After injection, a narrow chromatographic band is broaden during its movement through the column. The higher the column band broadening, the smaller the number of components that can be separated in a given time. In other words, the sharpness of the peak is an indication of how good, or efficient a column is.
The peak width is an indication of peak sharpness and, in general, an indication of the column efficiency . However, the peak width is dependent on a number of parameters (column length, flow rate, particle size). Flow rate is the only parameter which can be changed from run to run on the same column. Thus, it is better to consider a relative value to express column efficiency.
In absence of the specific interactions or sample overloading, the chromatographic peak can be represented by a Gaussian curve with the standard deviation (s). The ratio of standard deviation to the peak retention time (s/tR) is called the relative standard deviation, which is independent on the flow rate.
In practice, the square of the reciprocal value is normally used . This has become the accepted expression of column efficiency. The reason for using the second power has come from statistics, and it is related to the fact that not the standard deviation , but its square, the variance , is the basic measure of normal distribution. The value N is called the plate number or the number of theoretical plates. Term "theoretical plate" comes form the analogy with the distillation theory.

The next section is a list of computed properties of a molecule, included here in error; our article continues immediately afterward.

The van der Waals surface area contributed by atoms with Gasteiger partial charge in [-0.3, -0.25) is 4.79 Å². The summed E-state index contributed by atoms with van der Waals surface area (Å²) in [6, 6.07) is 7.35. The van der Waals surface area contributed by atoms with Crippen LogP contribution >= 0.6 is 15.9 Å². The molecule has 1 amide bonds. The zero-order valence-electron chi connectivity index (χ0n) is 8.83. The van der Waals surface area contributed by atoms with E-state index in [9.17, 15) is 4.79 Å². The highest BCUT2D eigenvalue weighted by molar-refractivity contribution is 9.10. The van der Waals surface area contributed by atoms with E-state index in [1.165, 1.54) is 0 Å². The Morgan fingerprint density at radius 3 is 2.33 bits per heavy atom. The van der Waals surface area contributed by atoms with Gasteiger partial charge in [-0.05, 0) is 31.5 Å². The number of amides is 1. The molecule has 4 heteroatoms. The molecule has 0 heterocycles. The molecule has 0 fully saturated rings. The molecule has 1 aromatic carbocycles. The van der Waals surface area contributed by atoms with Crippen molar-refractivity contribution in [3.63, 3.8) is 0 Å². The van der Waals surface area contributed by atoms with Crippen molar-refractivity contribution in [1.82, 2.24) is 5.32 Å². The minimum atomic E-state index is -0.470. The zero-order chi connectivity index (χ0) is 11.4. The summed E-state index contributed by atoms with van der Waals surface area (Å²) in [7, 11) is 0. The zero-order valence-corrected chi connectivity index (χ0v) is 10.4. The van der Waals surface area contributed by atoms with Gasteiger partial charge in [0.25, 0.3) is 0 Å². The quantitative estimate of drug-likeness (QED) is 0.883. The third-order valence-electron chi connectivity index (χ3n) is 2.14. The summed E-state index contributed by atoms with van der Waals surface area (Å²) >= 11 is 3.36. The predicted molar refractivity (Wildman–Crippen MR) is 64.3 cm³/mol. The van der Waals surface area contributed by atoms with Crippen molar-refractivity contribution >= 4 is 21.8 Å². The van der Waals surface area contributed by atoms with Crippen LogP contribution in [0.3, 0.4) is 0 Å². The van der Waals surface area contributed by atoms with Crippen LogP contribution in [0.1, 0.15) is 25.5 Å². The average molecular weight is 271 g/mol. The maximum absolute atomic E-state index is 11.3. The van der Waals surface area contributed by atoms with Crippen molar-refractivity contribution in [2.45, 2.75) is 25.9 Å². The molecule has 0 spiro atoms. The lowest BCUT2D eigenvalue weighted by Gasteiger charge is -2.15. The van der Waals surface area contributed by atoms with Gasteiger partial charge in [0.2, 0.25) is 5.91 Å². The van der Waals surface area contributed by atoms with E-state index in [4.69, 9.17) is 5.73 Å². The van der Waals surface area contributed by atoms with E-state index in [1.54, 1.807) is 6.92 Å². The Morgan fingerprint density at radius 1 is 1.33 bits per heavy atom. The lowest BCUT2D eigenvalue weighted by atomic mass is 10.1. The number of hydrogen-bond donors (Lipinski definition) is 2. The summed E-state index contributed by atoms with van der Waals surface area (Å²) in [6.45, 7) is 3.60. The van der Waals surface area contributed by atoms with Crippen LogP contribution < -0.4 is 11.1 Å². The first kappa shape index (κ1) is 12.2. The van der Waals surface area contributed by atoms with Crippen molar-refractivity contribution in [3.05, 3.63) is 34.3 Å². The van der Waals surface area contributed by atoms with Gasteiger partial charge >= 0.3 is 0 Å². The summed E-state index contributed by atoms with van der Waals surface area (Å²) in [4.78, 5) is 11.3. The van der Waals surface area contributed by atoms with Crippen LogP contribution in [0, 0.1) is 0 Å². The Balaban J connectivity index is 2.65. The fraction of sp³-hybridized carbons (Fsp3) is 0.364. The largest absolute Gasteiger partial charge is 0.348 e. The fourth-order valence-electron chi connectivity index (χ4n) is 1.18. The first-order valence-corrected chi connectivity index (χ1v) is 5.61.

In practice, it is more convenient to measure peak width either at the base line, or at the half height, and not at 0.609 of the peak height, which actually correspond to .
The plate number depends on column length: the longer the column, the larger the plate number. Therefore, the plate height term has been introduced to measure how efficiently column has been packed, h = L/N .
The lower the plate height and the higher the plate number, the more efficient the